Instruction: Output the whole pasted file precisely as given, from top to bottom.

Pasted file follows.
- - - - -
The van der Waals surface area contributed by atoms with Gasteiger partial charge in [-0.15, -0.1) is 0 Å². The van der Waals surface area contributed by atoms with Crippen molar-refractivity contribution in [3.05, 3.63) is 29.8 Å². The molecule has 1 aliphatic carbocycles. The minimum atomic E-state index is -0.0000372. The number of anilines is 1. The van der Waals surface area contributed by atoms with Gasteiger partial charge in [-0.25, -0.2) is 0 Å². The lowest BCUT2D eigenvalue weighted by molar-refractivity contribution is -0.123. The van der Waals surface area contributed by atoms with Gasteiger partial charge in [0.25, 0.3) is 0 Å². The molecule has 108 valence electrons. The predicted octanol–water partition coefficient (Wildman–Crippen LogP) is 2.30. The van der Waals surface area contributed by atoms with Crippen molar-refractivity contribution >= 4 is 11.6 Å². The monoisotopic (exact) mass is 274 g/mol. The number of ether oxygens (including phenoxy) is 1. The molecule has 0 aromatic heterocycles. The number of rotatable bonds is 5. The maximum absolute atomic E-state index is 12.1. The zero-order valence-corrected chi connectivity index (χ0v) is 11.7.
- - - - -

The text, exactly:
The van der Waals surface area contributed by atoms with Gasteiger partial charge in [-0.15, -0.1) is 0 Å². The van der Waals surface area contributed by atoms with Crippen molar-refractivity contribution in [3.05, 3.63) is 29.8 Å². The molecule has 1 aliphatic carbocycles. The minimum atomic E-state index is -0.0000372. The number of anilines is 1. The van der Waals surface area contributed by atoms with Gasteiger partial charge in [-0.25, -0.2) is 0 Å². The lowest BCUT2D eigenvalue weighted by molar-refractivity contribution is -0.123. The van der Waals surface area contributed by atoms with Gasteiger partial charge in [0.25, 0.3) is 0 Å². The molecule has 108 valence electrons. The predicted octanol–water partition coefficient (Wildman–Crippen LogP) is 2.30. The van der Waals surface area contributed by atoms with Crippen molar-refractivity contribution >= 4 is 11.6 Å². The monoisotopic (exact) mass is 274 g/mol. The number of ether oxygens (including phenoxy) is 1. The molecule has 0 aromatic heterocycles. The number of rotatable bonds is 5. The maximum absolute atomic E-state index is 12.1. The zero-order valence-corrected chi connectivity index (χ0v) is 11.7.